Due to that difference, my way of writing software and squashing bugs had to evolve, from an approach that worked on small programs to one that is more scalable: I could not just dive into a problem head-first, trying to understand everything that happens down to every detail, before being able to fix the problem. The amount of minutiae is too large, it would not be productive to try to derive an understanding of the whole application before starting to work on it.

Instead I had to revise my approach, getting surface level understanding of the broad strokes, thinking more carefully about the implications of an introduced change, coming up with a theory and confirming it.

This is only possible because of my prior experience on the large number of projects I had to work on at EPITA, exposing me to a various subjects and sharpening my inductive skills, building my intuition for picking out the important pieces of a puzzle.

Debugging distributed systems

My work specifically centered around running, interacting with, instrumenting, and observing production binaries for use in testing or benchmarking.

Due to this, and because nobody writes perfect code the first time, I have had to inspect and debug various issues between my code and the software I was running under it. That kind of scenario is difficult to inspect, make sense of, and debug. The behaviour is distributed over multiple separate processes, each of which carries its own state.

In a way that is similar to our Distribute Algorithms final project, to tackle those issues I had to think about the states of my processes carefully. I had to reflect on the problem I encountered, trying to reverse-engineer what must have gone wrong to get to that situation, and make further observations to further my understanding of the issue.

This iterative process of chipping away at the problem until the issue becomes self-evident is inherent with working on such systems. One cannot just inspect all the processes at once, and immediately derive what must have happened to them. It feels more akin to detective work, with the usual suspect not being Colonel Mustard in the dining room with the wrench, but instead my own self having forgotten to account for an edge case.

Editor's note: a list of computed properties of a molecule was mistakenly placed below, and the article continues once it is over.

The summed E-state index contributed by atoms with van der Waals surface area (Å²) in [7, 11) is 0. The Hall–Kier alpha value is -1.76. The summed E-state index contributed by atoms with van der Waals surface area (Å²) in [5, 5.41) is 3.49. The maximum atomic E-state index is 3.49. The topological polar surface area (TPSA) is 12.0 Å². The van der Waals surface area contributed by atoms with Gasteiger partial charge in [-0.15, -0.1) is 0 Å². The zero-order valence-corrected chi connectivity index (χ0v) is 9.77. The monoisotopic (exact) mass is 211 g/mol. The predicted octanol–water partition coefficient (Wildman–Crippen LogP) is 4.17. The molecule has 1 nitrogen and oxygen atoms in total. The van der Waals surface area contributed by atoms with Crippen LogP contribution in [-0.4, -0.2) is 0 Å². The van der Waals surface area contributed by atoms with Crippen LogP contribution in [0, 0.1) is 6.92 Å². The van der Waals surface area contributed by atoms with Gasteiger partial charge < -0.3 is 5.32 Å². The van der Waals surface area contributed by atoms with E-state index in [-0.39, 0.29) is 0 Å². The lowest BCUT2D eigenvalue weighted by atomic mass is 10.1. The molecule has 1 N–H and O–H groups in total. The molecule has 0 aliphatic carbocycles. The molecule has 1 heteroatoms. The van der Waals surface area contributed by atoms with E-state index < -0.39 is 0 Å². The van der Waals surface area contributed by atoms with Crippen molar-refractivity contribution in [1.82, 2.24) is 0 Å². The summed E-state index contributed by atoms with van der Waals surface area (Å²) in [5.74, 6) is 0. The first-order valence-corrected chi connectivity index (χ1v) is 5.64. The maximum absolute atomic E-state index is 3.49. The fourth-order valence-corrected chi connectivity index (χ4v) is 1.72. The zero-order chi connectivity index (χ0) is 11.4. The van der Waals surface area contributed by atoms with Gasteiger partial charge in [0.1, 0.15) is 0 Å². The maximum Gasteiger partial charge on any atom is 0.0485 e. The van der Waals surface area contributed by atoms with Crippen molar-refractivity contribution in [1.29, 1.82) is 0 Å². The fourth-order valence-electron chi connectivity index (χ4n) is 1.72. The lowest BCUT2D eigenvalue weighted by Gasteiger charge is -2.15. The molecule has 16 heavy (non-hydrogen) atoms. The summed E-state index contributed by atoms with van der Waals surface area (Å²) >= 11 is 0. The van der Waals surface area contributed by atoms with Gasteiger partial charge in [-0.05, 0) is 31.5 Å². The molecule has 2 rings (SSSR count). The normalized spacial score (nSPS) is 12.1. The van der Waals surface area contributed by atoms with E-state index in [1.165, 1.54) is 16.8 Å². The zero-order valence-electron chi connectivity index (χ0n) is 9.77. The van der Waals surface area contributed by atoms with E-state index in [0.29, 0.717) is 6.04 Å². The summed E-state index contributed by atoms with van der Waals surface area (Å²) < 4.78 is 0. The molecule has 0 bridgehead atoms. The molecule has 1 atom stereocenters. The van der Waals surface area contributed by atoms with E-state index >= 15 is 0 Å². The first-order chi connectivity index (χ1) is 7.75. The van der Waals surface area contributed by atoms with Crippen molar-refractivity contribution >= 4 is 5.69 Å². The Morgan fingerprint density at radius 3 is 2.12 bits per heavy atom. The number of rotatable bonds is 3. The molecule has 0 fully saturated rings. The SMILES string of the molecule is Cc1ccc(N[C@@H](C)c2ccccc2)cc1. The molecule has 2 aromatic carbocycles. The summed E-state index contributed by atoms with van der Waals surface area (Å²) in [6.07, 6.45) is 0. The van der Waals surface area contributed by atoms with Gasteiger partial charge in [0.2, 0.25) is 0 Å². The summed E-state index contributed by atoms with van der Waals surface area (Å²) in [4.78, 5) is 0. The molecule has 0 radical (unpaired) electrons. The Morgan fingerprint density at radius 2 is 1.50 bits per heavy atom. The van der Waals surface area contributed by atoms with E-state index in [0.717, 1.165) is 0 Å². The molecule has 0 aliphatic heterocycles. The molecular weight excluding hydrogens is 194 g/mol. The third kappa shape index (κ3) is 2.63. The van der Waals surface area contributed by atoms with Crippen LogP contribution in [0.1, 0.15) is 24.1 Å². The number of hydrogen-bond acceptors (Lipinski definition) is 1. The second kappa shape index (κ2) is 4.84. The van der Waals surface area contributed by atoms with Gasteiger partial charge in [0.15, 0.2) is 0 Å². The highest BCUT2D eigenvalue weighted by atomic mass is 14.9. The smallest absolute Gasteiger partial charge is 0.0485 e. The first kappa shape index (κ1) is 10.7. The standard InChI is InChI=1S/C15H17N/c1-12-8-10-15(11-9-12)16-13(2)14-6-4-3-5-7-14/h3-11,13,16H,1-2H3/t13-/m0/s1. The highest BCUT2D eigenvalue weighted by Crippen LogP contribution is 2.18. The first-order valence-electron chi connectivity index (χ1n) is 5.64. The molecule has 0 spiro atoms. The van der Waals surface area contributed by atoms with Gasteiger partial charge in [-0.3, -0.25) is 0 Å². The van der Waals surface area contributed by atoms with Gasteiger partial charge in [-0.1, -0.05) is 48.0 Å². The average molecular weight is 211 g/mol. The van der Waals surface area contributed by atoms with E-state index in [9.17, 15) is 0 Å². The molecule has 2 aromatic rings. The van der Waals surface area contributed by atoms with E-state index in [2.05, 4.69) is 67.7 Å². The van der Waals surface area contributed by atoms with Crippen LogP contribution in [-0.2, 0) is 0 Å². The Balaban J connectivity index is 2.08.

Benefits of the internship

Contributions to the company

The work I have accomplished during my internship has resulted in tools that can be used as the basis for extensive testing using production binaries during the iteration of the development process.

From this work we can retain two main points for IMC:

  • An extensible framework to use for benchmarking the gateways, and measure their performance. Thanks to the ease of writing new scenarios, and the integration of running the benchmarks with the build system in use at IMC, and its Continuous Integration pipeline, it can easily be used to monitor the evolution of performance and watch for regressions. Further down the line, it can be integrated with the change point detection service that is being developed in-house, to simply contact the relevant people when the system detects that a regression has happened: the offending change can be identified more easily that way. This is key to staying competitive, ensuring the latency of our systems remain as low as possible and do not creep upwards.

  • My work on compatibility testing, which is an important step in avoiding any surprising behaviour or downtime in production. Due to the long turnaround time of upgrades in certain regions, and the cost of lost opportunity for any downtime, minimizing the probability of any problem that could be experienced results directly in more profits being made.

Furthering my learning

During my internship, I got to work on a large code base, interact with smart and knowledgeable colleagues, and tinker on what constitutes the basic bricks of IMC's production software.

Working at IMC was my first experience with such a large code base, a dizzying amount of code. It is impossible to wrap your head around everything that is happening in a given program. Up until that point I had only encountered school projects, of relatively small size and whose behaviour could easily be understood. Dealing with problems by trying to understand everything that is happening in a program is a valid strategy for those. It is not, however, a scalable way of working on software, and I needed to change my way of thinking about and dealing with the problems I encountered during my work. To cope with that, isolate the actual source of the problem, instead of trying to understand the whole system around it.

Interacting with the team was a great help in that endeavour. Knowing who to ask questions to, and learning how to ask relevant questions are once again essential in achieving productivity in those circumstances. This is doubly true in times of remote working, when turning around and asking your colleague a question is not so simple. I had trouble at first to actively use the internal messaging app to ask questions, and was encouraged to ask questions liberally instead of staying stuck on my own.


Education and career objectives